Another day and another political crisis in Greece with polling stations likely to open for business next month.
The resignation of Alexis Tsipras as Greek prime minister on Thursday has caused another bout of uncertainty in Europe but on the streets of Athens the reaction was mixed.
One Athens resident said he lives in “hope, hope for a better future”. He added that “no politician has ever fulfilled his promises”.
“The elections could not be avoided because of the split inside Syriza,” said one man near the Greek parliament. “But maybe it’s a good chance to clear the political landscape. Under the current conditions, the governing party couldn’t fulfill its commitments to the creditors,” he added.
One Greek woman explained that “Syriza didn’t have enough power in the parliament to pass certain crucial bills and Tsipras had a difficult time governing. He would have to depend on the rebels inside the party or on the opposition so he had no choice but to call snap elections.”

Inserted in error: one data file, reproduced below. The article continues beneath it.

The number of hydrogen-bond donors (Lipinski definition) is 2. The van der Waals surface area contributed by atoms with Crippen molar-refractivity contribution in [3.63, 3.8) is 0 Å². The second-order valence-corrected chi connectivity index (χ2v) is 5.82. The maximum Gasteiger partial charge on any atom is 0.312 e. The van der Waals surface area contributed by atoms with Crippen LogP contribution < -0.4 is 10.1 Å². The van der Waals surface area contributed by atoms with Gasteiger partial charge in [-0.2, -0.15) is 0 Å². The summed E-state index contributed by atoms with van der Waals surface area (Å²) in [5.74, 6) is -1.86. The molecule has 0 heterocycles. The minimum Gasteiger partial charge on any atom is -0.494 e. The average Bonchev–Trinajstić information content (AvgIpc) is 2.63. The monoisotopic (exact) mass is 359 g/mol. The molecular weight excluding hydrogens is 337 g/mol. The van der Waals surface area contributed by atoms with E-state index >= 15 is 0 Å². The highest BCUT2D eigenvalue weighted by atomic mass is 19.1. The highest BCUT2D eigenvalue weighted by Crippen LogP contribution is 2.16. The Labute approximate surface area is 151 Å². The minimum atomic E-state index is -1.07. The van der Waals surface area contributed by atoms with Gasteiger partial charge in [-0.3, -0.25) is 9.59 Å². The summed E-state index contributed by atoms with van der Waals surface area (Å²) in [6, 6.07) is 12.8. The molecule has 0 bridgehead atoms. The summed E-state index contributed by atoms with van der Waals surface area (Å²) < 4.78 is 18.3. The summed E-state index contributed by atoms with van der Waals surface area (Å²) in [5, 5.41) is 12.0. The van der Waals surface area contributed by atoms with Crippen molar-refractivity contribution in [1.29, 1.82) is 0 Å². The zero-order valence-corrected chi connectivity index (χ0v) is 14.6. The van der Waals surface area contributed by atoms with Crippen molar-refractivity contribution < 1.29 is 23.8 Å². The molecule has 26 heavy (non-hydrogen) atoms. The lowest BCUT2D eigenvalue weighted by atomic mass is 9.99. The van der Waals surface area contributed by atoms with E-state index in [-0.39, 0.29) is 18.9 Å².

Financial markets reacted to the news negatively with Greek shares dropping and the country’s bond yields rising sharply.
Euronews’ correspondent in Athens, Costas Tsellos, said for “the third time in the past nine months Greece is heading to the polls. Prime Minister Alexis Tsipras is promising better days, but the split in Syriza is leading to a new period of political uncertainty. There are fears that the economy could enter a new difficult period.”
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